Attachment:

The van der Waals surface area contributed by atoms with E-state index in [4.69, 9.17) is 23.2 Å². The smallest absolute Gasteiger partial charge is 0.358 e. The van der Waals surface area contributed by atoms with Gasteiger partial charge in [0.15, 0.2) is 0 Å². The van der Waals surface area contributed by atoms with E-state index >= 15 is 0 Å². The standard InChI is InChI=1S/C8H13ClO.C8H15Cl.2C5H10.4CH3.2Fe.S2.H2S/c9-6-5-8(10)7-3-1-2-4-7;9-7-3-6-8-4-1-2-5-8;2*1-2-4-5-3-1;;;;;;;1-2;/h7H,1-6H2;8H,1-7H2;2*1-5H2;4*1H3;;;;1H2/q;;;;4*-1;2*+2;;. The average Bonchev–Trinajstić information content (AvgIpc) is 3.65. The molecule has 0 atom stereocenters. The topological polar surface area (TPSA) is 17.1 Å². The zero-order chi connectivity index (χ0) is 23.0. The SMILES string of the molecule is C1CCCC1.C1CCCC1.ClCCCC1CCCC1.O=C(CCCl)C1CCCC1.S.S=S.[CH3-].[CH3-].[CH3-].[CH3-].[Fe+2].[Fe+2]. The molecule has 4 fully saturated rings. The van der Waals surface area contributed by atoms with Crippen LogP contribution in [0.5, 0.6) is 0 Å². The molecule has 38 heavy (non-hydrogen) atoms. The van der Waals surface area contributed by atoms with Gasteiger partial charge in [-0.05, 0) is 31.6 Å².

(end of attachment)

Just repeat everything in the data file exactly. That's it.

The van der Waals surface area contributed by atoms with E-state index in [4.69, 9.17) is 23.2 Å². The smallest absolute Gasteiger partial charge is 0.358 e. The van der Waals surface area contributed by atoms with Gasteiger partial charge in [0.15, 0.2) is 0 Å². The van der Waals surface area contributed by atoms with E-state index >= 15 is 0 Å². The standard InChI is InChI=1S/C8H13ClO.C8H15Cl.2C5H10.4CH3.2Fe.S2.H2S/c9-6-5-8(10)7-3-1-2-4-7;9-7-3-6-8-4-1-2-5-8;2*1-2-4-5-3-1;;;;;;;1-2;/h7H,1-6H2;8H,1-7H2;2*1-5H2;4*1H3;;;;1H2/q;;;;4*-1;2*+2;;. The average Bonchev–Trinajstić information content (AvgIpc) is 3.65. The molecule has 0 atom stereocenters. The topological polar surface area (TPSA) is 17.1 Å². The zero-order chi connectivity index (χ0) is 23.0. The SMILES string of the molecule is C1CCCC1.C1CCCC1.ClCCCC1CCCC1.O=C(CCCl)C1CCCC1.S.S=S.[CH3-].[CH3-].[CH3-].[CH3-].[Fe+2].[Fe+2]. The molecule has 4 fully saturated rings. The van der Waals surface area contributed by atoms with Crippen LogP contribution in [0.5, 0.6) is 0 Å². The molecule has 38 heavy (non-hydrogen) atoms. The van der Waals surface area contributed by atoms with Gasteiger partial charge in [-0.05, 0) is 31.6 Å².